In the continuing battle of the Hollywood Chrises, Pine reigns supreme. Not only because he dropped trou with abandon in the aforementioned Outlaw King, but also due to the general sense of commitment and glee he brings to each of his oft-middling endeavours, including this spring’s A Wrinkle in Time. Up next: The sequel to Wonder Woman and I Am the Night, a delightfully nutty-looking TNT series directed by his Wonder Woman collaborator Patty Jenkins. As for the other Chrises? Evans only popped up briefly in Avengers: Infinity War, Hemsworth flailed in 12 Strong and Bad Times at the El Royale (although he nicely rocked an eye patch in Infinity War), and Pratt barely survived the sludge of Jurassic World: Fallen Kingdom, when not being the most irksome element of Infinity War.

Best dog: Olivia

Move over giant cows, and get the heck outta here, Central Park’s “Hot Duck”! Easily the most entertaining animal of the year was Olivia, the West Highland white terrier who appeared in Widows, Game Night and Netflix’s Insatiable. The furry hat trick is all the more impressive considering Olivia’s critical presence in Widows, in which she inadvertently uncovered a huge plot twist and nearly stole the show from the best human cast assembled this year (Viola Davis, Liam Neeson, Elizabeth Debicki, Colin Farrell, the aforementioned Brian Tyree Henry and Cynthia Erivo).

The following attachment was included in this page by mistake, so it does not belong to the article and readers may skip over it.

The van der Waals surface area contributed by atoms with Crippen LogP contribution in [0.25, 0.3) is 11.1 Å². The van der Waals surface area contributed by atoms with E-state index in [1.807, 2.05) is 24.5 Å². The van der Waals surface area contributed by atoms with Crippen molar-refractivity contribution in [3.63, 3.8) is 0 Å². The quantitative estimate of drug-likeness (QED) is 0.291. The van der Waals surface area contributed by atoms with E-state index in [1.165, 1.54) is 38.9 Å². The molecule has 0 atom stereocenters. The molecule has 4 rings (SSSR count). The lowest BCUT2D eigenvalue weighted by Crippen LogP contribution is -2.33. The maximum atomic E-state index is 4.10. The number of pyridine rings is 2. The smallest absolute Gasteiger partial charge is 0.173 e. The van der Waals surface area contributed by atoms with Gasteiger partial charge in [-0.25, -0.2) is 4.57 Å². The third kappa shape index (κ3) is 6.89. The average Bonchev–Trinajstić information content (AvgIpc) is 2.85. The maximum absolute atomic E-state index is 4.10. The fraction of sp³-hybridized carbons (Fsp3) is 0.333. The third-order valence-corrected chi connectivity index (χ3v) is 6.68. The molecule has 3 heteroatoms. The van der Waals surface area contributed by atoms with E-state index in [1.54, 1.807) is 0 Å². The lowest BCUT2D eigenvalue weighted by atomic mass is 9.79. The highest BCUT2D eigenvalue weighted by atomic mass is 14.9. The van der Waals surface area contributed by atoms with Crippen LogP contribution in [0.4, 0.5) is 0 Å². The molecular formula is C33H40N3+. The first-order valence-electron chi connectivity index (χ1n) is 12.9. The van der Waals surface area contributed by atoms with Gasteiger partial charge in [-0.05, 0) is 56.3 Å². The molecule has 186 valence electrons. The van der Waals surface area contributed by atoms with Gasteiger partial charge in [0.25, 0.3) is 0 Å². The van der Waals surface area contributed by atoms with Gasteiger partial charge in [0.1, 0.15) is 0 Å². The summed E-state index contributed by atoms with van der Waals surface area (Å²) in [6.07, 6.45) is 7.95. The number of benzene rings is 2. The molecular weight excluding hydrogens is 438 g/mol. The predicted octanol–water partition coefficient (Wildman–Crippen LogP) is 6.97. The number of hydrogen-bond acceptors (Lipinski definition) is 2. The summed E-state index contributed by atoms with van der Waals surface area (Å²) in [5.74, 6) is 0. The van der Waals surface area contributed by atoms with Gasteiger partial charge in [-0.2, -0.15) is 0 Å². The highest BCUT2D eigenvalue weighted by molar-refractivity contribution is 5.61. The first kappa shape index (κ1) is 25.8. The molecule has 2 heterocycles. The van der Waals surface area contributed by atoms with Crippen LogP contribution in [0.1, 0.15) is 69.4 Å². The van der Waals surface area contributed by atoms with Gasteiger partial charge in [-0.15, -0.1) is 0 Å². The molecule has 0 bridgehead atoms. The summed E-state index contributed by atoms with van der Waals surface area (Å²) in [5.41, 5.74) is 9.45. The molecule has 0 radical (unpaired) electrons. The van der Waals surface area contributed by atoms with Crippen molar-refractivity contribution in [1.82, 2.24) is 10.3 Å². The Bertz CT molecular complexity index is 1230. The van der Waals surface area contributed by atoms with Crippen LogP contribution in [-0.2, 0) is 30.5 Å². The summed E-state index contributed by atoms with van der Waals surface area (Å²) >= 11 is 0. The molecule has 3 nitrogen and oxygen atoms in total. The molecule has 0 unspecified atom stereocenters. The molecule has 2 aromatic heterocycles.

Most accurate title: Bad Times at the El Royale

Chris Hemsworth in a scene from Bad Times at the El Royal.

Kimberley French/The Associated Press

Oof, what a chore this was. Writer-director Drew Goddard assembled a killer cast (Jon Hamm, Dakota Johnson, Erivo) and his last stab at genre dissection was exhilarating fun (Cabin in the Woods), but this retro-tinged crime thriller made sex, murder and hippie cults crushingly boring.